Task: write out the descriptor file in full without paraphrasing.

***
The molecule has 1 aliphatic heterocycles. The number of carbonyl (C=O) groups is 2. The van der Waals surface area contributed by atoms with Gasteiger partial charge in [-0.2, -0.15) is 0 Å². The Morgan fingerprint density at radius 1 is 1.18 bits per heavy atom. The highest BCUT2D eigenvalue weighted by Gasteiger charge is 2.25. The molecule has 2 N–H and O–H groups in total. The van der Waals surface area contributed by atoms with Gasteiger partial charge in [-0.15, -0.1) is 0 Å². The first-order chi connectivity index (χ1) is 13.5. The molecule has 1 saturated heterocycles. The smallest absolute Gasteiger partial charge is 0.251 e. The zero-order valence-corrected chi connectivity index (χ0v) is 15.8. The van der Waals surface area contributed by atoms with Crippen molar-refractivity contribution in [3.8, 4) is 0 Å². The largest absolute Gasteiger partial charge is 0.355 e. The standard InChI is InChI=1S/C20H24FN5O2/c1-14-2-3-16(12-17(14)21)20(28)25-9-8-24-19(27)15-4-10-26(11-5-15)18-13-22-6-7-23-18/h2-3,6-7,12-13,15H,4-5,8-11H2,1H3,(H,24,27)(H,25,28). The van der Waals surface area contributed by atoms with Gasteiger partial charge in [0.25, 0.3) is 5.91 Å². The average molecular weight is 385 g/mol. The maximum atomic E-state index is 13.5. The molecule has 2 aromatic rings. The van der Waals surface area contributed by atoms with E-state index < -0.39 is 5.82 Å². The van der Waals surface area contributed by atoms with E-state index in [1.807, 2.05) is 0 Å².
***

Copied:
The molecule has 1 aliphatic heterocycles. The number of carbonyl (C=O) groups is 2. The van der Waals surface area contributed by atoms with Gasteiger partial charge in [-0.2, -0.15) is 0 Å². The Morgan fingerprint density at radius 1 is 1.18 bits per heavy atom. The highest BCUT2D eigenvalue weighted by Gasteiger charge is 2.25. The molecule has 2 N–H and O–H groups in total. The van der Waals surface area contributed by atoms with Gasteiger partial charge in [-0.15, -0.1) is 0 Å². The first-order chi connectivity index (χ1) is 13.5. The molecule has 1 saturated heterocycles. The smallest absolute Gasteiger partial charge is 0.251 e. The zero-order valence-corrected chi connectivity index (χ0v) is 15.8. The van der Waals surface area contributed by atoms with Crippen molar-refractivity contribution in [3.8, 4) is 0 Å². The largest absolute Gasteiger partial charge is 0.355 e. The standard InChI is InChI=1S/C20H24FN5O2/c1-14-2-3-16(12-17(14)21)20(28)25-9-8-24-19(27)15-4-10-26(11-5-15)18-13-22-6-7-23-18/h2-3,6-7,12-13,15H,4-5,8-11H2,1H3,(H,24,27)(H,25,28). The van der Waals surface area contributed by atoms with Gasteiger partial charge in [0.25, 0.3) is 5.91 Å². The average molecular weight is 385 g/mol. The maximum atomic E-state index is 13.5. The molecule has 2 aromatic rings. The van der Waals surface area contributed by atoms with E-state index < -0.39 is 5.82 Å². The van der Waals surface area contributed by atoms with E-state index in [1.807, 2.05) is 0 Å².